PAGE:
There are few technical barriers standing the way of virtualizing unified communications environments, but there also doesn’t seem to be much market interest in doing so at the moment.
Users today acknowledge that most communications servers, among the last bastions of virtualization-resistant applications, will probably work with virtualization. In fact, those who run aggressively “virtualization first” shops have also found that communications application vendors are amenable to virtualization, provided the user can demonstrate the app running virtualized in a environment.
According to Chris Rima, supervisor of infrastructure systems for a utility in the Southwest, that’s how his shop virtualized all but two of 14 servers associated with Avaya Inc.’s Contact Center Management Server (CCMS) and Witness Workforce Optimization apps run on VMware, saving the company close to $100,000.
The two servers not being virtualized are doing real-time call recording; Rima said his organization still might have pushed for virtualizing those servers as well, but the project schedule wouldn’t allow it. “We have no data showing that virtualization wouldn’t have worked on the speech servers,” he said.
For some types of communications servers, there are technical limitations that have yet to be addressed, Rima acknowledged. For example, the T1 cards used by communications servers install drivers at the microprocessor’s “ring zero”, which is where the VMware bare-metal hypervisor also resides. As a result, VMware’s hypervisor doesn’t currently address such hardware, Rima said.
In general, however, even for communications servers without T1 lines in, shops like Rima’s still seem to be on the bleeding edge.
For one thing, some users place unified / consolidated applications somewhere low on the priority list near ever-evolving disaster recovery initiatives. Rob McShinsky, a senior systems engineer for Dartmouth-Hitchcock Medical Center in Lebanon, N.H., has an environment virtualized with Microsoft’s Hyper-V; Microsoft is also one of the major unified communications vendors. But McShinsky said consolidating and unifying communications such as email and telephony, never mind virtualizing them, have taken a back seat to other priorities. “Every so often we’ll think, ‘Yes, we should do something about it,’ but nothing has taken hold yet,” he said.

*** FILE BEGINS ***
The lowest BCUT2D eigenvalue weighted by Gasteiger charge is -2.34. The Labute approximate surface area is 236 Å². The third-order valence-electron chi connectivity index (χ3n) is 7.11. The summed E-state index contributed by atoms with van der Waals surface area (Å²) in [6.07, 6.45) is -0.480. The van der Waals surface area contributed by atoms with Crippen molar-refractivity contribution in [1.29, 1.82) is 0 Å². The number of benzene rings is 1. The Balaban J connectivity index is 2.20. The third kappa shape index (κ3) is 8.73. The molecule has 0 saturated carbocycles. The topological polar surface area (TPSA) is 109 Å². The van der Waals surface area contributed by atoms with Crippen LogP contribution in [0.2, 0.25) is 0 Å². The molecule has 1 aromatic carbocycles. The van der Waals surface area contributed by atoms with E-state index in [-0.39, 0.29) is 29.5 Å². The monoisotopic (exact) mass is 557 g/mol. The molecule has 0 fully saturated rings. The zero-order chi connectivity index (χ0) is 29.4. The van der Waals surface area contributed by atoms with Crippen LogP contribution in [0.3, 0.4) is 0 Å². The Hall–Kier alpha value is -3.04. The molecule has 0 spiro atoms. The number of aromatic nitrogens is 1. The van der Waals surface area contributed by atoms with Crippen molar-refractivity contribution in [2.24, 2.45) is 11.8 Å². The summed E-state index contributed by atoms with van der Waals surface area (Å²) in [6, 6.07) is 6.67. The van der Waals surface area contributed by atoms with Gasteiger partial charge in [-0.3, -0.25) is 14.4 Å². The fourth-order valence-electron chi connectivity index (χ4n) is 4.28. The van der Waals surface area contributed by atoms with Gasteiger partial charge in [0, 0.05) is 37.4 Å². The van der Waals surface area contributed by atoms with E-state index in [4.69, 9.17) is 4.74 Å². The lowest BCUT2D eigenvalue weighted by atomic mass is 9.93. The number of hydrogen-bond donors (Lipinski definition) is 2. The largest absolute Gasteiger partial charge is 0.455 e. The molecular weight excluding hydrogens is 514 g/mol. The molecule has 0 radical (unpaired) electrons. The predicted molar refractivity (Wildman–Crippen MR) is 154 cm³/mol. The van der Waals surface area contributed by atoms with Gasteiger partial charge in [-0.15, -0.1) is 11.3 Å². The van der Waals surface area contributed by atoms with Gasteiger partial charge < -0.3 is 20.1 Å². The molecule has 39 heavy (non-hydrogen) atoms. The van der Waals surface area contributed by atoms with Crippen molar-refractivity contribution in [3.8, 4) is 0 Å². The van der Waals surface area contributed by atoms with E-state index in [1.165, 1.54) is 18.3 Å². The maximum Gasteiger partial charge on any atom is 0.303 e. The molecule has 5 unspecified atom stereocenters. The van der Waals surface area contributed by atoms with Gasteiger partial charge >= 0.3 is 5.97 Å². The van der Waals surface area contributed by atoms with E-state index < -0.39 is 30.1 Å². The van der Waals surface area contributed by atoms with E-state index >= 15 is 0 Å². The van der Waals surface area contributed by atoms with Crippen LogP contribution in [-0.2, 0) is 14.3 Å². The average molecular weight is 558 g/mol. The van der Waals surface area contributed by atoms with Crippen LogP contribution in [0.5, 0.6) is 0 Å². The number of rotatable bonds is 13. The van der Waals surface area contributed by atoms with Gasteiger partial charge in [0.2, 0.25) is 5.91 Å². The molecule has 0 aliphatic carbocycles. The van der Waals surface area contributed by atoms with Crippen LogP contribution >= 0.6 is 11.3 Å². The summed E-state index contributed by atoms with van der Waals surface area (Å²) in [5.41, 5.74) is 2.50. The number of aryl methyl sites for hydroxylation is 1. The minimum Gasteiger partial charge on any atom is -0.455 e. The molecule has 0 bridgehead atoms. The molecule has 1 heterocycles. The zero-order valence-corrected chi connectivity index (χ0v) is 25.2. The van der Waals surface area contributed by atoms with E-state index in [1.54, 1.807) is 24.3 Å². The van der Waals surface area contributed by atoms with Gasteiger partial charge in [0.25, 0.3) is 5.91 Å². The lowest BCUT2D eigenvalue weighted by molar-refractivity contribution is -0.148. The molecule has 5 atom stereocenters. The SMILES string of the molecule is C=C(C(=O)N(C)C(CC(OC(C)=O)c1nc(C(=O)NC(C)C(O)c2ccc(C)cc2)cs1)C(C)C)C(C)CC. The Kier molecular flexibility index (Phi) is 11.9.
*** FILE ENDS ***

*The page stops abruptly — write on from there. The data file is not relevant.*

In fact, Rima doesn’t count his shop as doing “true” unified communications yet, in which email, IM and other forms of messaging are consolidated onto the same network as IP telephony. “We have virtualized a good chunk of our Avaya, Verint and Nuance software,” he wrote in an email. “We also have virtualized our Exchange environment, but we don’t have true UC enabled between our Cisco VoIP infrastructure and Exchange/LCS yet. The two vendors still don’t play well together and they have their own solutions, but neither of them really give you everything you want, and neither of them are fully baked in our opinion.”
Even amid talk in the industry about virtualizing mission-critical applications, when unified communications projects are undertaken, users say virtualization isn’t necessarily within scope, since unified communications apps are often offered on an appliance or bundle of appliances.
“Solution-wise…you can get a [unified communications] server from Microsoft or similar appliance of some sort that you can buy with a bundle, which will support more than enough users -– between 1 and 5,000 users from start to finish, including messaging, recording and so on,” said Maish Saidel-Keesing, virtualization administrator for a technology company in Israel. “When someone buys a solution like that … they prefer to buy one bundle … [and not] worry about whether to put it on a VM.”
Meanwhile, however, vendors like Avaya and VMware have made clear through recent initiatives that the network is in their sights as “the next generation of virtualization,” as Steve Bandrowczack, vice president and general manager of Avaya Data Solutions, put it.
Avaya launched an initiative called Virtual Enterprise Network Architecture (VENA) in November, aimed at “flattening” Layer 2 networks to abstract the delivery of services across geographic locations. VMware has also been hard at work on this problem, given its implications for fluid migration of workloads in private, public and hybrid clouds. VMware has also previewed plans to create a management layer for such virtualized network devices at the most recent VMworld, under the codename vChassis.
Bandrowczack said Avaya is looking to partner with VMware on such a project. “Where they hand off, we’ll pick up.”